In Their Own Words

Stephanie Young on “Ave | Via”


with reverence
or from the old Norse, kept in check
frightened, restrained, disciplined, fit: ave

a formal expression of greeting
birds, small birds

water birds, song birds, wading birds
of paradise, of passage, of prey—
ave migratoria

to be or fare well
now and in the hour of our death

90th Ave, beautifully remodeled
55th Ave, a bungalow ready for your move-in
23rd Ave, built as an ammunition box factory during WWII

the trees that lined them then
the pre-wood trees
in pre-dawn light

I woke in wonder
in night sweats

within a forest dark
within 30 days

on every side a hospital
a hospital complex

the transit village
this our mortal life

more than 600 workers hidden from view
water flowing underground

the RCA TV repair shop
the hot mess house
vanished in a maze

I reawoke to find myself

upon the course of this
upon the road

in the middle of the war against nurses and patient care
halfway along the road we have to go, three cranes

I found that I had strayed into The Forest, an American horror
film, The Forest, a survival video game, The Forest, a plantation

I woke in wonder in literature sunless and dusky—an 1871 play,
a 1903 novel—The Forest

I was eating a bagel, hand-rolled
boiled in honey water, baked in a wood fired oven

either that
or I was eating an oyster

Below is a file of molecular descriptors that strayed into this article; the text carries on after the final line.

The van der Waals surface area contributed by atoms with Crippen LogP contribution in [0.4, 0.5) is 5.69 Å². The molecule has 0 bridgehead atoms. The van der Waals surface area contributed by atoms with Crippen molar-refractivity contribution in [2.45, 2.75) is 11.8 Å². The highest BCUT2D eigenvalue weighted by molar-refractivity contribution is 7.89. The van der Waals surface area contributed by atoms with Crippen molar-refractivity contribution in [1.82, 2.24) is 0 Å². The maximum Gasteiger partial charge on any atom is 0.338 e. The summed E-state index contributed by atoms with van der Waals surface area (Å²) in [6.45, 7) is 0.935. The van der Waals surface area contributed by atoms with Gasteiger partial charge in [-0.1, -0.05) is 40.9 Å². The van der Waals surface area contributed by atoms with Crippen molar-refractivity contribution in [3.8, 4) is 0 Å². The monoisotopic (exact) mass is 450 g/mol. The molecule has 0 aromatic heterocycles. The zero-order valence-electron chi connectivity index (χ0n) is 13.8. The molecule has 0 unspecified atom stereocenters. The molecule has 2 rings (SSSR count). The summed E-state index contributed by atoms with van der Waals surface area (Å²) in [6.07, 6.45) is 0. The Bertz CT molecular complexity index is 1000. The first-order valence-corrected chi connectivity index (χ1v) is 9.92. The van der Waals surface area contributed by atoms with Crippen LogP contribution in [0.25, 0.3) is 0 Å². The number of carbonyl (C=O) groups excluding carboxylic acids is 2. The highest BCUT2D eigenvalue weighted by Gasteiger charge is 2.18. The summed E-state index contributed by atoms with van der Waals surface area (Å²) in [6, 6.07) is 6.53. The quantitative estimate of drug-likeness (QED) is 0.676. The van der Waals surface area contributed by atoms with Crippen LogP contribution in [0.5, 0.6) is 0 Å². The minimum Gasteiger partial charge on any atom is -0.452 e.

all along the wall
a ladder

I found myself again

through a night-dark wood, wellbutrin

there were no good choices
and they wouldn't answer my email

I came onto myself
when halfway through

for I did not have a child
for I had moved in a leisurely, casual, or aimless way

confused and with the middle class at strife

wherein men's salaries continue to grow until age 48
reaching $95,000 per year on average

wherein your family obtains coverage under an individual policy
where, in Jackson county, do they rent to felons

same as it ever was, same as it ever was, same as it ever was
within a shadowed forest

that men pursue
the course of this

our life
so drear

close to the heart of many cafes and shops
153,000 women aged 50 to 64 out of work

letting the days go by
in a park-like setting of trees, gardens, greenbelts, and ponds

where not a vestige of the uncultivated area legally set aside
for hunting by feudal nobility shewed

for the hard fibrous structural tissue was lost,
stems and roots

for a new job get resume and career tips
for a graph of sea level changes

water jets, seaweed wraps, mud baths, and sea-fog inhalation
appeared not anywhere

for I had lost the path
when I lost the straight and narrow waist

when halfway through I found I had vanished
I had been lost to view

alone in a dark wood?
cut your hair

for I had wandered when I had cramps, migraine, bloat,
breast tenderness, mood swings, foggy thinking, losing height

bears, seals, old men, deer, young women, raccoons—wandered
into town through automatic doors, up to the student housing
area dripping blood

way off course
way upon

the precipice of this economy
the dark woods wherein a person cries out

I awoke between two families
or subdivisional hierarchies of the same family
I found myself between a browser and a search engine